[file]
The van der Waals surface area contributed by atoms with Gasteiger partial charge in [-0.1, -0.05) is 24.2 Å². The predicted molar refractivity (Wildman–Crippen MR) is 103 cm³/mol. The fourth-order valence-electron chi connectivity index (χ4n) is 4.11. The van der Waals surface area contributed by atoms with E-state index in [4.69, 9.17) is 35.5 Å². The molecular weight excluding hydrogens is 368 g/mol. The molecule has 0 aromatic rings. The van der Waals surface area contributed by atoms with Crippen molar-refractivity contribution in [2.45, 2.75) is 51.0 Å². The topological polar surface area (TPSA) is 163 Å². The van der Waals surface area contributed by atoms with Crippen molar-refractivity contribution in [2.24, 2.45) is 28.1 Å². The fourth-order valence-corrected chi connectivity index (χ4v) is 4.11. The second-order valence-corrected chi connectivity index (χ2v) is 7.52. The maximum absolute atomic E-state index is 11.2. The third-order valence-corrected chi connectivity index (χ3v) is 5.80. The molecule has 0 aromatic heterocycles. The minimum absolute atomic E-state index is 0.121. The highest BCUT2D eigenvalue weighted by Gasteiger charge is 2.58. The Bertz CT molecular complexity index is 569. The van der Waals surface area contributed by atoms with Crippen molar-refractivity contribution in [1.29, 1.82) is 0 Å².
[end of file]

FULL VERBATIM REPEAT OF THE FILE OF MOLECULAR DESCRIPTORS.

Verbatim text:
The van der Waals surface area contributed by atoms with Gasteiger partial charge in [-0.1, -0.05) is 24.2 Å². The predicted molar refractivity (Wildman–Crippen MR) is 103 cm³/mol. The fourth-order valence-electron chi connectivity index (χ4n) is 4.11. The van der Waals surface area contributed by atoms with E-state index in [4.69, 9.17) is 35.5 Å². The molecular weight excluding hydrogens is 368 g/mol. The molecule has 0 aromatic rings. The van der Waals surface area contributed by atoms with Crippen molar-refractivity contribution in [2.45, 2.75) is 51.0 Å². The topological polar surface area (TPSA) is 163 Å². The van der Waals surface area contributed by atoms with Crippen molar-refractivity contribution in [2.24, 2.45) is 28.1 Å². The fourth-order valence-corrected chi connectivity index (χ4v) is 4.11. The second-order valence-corrected chi connectivity index (χ2v) is 7.52. The maximum absolute atomic E-state index is 11.2. The third-order valence-corrected chi connectivity index (χ3v) is 5.80. The molecule has 0 aromatic heterocycles. The minimum absolute atomic E-state index is 0.121. The highest BCUT2D eigenvalue weighted by Gasteiger charge is 2.58. The Bertz CT molecular complexity index is 569. The van der Waals surface area contributed by atoms with Crippen molar-refractivity contribution in [1.29, 1.82) is 0 Å².